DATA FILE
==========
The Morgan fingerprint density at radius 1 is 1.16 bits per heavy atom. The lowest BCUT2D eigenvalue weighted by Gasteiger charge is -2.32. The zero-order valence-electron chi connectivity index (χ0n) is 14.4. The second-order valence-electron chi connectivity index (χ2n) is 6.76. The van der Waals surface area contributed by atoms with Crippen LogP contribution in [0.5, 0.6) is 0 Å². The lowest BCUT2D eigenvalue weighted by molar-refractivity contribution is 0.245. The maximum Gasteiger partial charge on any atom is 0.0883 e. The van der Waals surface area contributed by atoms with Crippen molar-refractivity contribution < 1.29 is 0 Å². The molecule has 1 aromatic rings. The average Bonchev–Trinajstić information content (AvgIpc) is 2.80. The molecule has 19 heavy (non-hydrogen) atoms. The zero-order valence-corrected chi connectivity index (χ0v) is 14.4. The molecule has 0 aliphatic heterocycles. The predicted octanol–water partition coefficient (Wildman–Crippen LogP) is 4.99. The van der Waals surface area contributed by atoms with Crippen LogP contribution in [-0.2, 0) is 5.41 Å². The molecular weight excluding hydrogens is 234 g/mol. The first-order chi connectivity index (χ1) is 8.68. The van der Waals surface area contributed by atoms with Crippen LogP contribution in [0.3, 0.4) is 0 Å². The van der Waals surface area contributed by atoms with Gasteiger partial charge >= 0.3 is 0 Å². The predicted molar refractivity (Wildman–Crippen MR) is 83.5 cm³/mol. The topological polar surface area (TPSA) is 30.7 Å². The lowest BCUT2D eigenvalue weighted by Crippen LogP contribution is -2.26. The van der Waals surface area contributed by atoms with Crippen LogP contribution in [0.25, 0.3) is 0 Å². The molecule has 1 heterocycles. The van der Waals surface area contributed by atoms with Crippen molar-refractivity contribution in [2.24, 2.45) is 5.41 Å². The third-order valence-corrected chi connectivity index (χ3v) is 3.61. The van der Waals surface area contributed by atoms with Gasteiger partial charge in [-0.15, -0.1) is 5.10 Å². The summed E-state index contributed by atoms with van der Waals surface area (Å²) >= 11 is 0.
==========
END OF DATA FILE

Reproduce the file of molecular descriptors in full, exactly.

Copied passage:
The Morgan fingerprint density at radius 1 is 1.16 bits per heavy atom. The lowest BCUT2D eigenvalue weighted by Gasteiger charge is -2.32. The zero-order valence-electron chi connectivity index (χ0n) is 14.4. The second-order valence-electron chi connectivity index (χ2n) is 6.76. The van der Waals surface area contributed by atoms with Crippen LogP contribution in [0.5, 0.6) is 0 Å². The lowest BCUT2D eigenvalue weighted by molar-refractivity contribution is 0.245. The maximum Gasteiger partial charge on any atom is 0.0883 e. The van der Waals surface area contributed by atoms with Crippen molar-refractivity contribution < 1.29 is 0 Å². The molecule has 1 aromatic rings. The average Bonchev–Trinajstić information content (AvgIpc) is 2.80. The molecule has 19 heavy (non-hydrogen) atoms. The zero-order valence-corrected chi connectivity index (χ0v) is 14.4. The molecule has 0 aliphatic heterocycles. The predicted octanol–water partition coefficient (Wildman–Crippen LogP) is 4.99. The van der Waals surface area contributed by atoms with Crippen LogP contribution in [-0.2, 0) is 5.41 Å². The molecular weight excluding hydrogens is 234 g/mol. The first-order chi connectivity index (χ1) is 8.68. The van der Waals surface area contributed by atoms with Crippen LogP contribution in [0.3, 0.4) is 0 Å². The van der Waals surface area contributed by atoms with Gasteiger partial charge >= 0.3 is 0 Å². The predicted molar refractivity (Wildman–Crippen MR) is 83.5 cm³/mol. The topological polar surface area (TPSA) is 30.7 Å². The lowest BCUT2D eigenvalue weighted by Crippen LogP contribution is -2.26. The van der Waals surface area contributed by atoms with Crippen LogP contribution in [0.25, 0.3) is 0 Å². The molecule has 1 heterocycles. The van der Waals surface area contributed by atoms with Crippen molar-refractivity contribution in [2.24, 2.45) is 5.41 Å². The third-order valence-corrected chi connectivity index (χ3v) is 3.61. The van der Waals surface area contributed by atoms with Gasteiger partial charge in [-0.15, -0.1) is 5.10 Å². The summed E-state index contributed by atoms with van der Waals surface area (Å²) >= 11 is 0.